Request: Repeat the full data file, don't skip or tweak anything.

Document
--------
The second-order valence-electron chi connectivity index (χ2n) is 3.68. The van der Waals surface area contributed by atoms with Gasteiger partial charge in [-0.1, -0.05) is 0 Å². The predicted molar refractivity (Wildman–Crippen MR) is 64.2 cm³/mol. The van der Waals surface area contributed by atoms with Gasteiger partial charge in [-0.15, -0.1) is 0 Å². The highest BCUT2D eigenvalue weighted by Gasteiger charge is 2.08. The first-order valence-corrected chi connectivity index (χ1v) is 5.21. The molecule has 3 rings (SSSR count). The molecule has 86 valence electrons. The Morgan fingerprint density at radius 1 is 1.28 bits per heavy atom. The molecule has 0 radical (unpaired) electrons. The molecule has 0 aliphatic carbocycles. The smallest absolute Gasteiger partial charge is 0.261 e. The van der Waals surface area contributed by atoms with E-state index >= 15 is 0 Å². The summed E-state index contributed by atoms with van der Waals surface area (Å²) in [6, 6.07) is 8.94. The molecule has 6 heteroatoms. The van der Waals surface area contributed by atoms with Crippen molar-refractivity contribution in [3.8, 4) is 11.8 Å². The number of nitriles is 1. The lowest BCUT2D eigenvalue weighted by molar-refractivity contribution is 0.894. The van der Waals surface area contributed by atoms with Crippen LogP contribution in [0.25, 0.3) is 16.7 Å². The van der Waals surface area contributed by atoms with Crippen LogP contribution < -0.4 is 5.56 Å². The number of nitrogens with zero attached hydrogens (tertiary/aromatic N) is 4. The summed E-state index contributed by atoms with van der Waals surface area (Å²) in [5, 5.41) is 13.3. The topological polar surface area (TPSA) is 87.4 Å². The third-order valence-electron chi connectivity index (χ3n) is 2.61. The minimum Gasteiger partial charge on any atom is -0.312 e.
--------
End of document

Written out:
The second-order valence-electron chi connectivity index (χ2n) is 3.68. The van der Waals surface area contributed by atoms with Gasteiger partial charge in [-0.1, -0.05) is 0 Å². The predicted molar refractivity (Wildman–Crippen MR) is 64.2 cm³/mol. The van der Waals surface area contributed by atoms with Gasteiger partial charge in [-0.15, -0.1) is 0 Å². The highest BCUT2D eigenvalue weighted by Gasteiger charge is 2.08. The first-order valence-corrected chi connectivity index (χ1v) is 5.21. The molecule has 3 rings (SSSR count). The molecule has 86 valence electrons. The Morgan fingerprint density at radius 1 is 1.28 bits per heavy atom. The molecule has 0 radical (unpaired) electrons. The molecule has 0 aliphatic carbocycles. The smallest absolute Gasteiger partial charge is 0.261 e. The van der Waals surface area contributed by atoms with E-state index >= 15 is 0 Å². The summed E-state index contributed by atoms with van der Waals surface area (Å²) in [6, 6.07) is 8.94. The molecule has 6 heteroatoms. The van der Waals surface area contributed by atoms with Crippen molar-refractivity contribution in [3.8, 4) is 11.8 Å². The number of nitriles is 1. The lowest BCUT2D eigenvalue weighted by molar-refractivity contribution is 0.894. The van der Waals surface area contributed by atoms with Crippen LogP contribution in [0.25, 0.3) is 16.7 Å². The van der Waals surface area contributed by atoms with Crippen LogP contribution < -0.4 is 5.56 Å². The number of nitrogens with zero attached hydrogens (tertiary/aromatic N) is 4. The summed E-state index contributed by atoms with van der Waals surface area (Å²) in [5, 5.41) is 13.3. The topological polar surface area (TPSA) is 87.4 Å². The third-order valence-electron chi connectivity index (χ3n) is 2.61. The minimum Gasteiger partial charge on any atom is -0.312 e.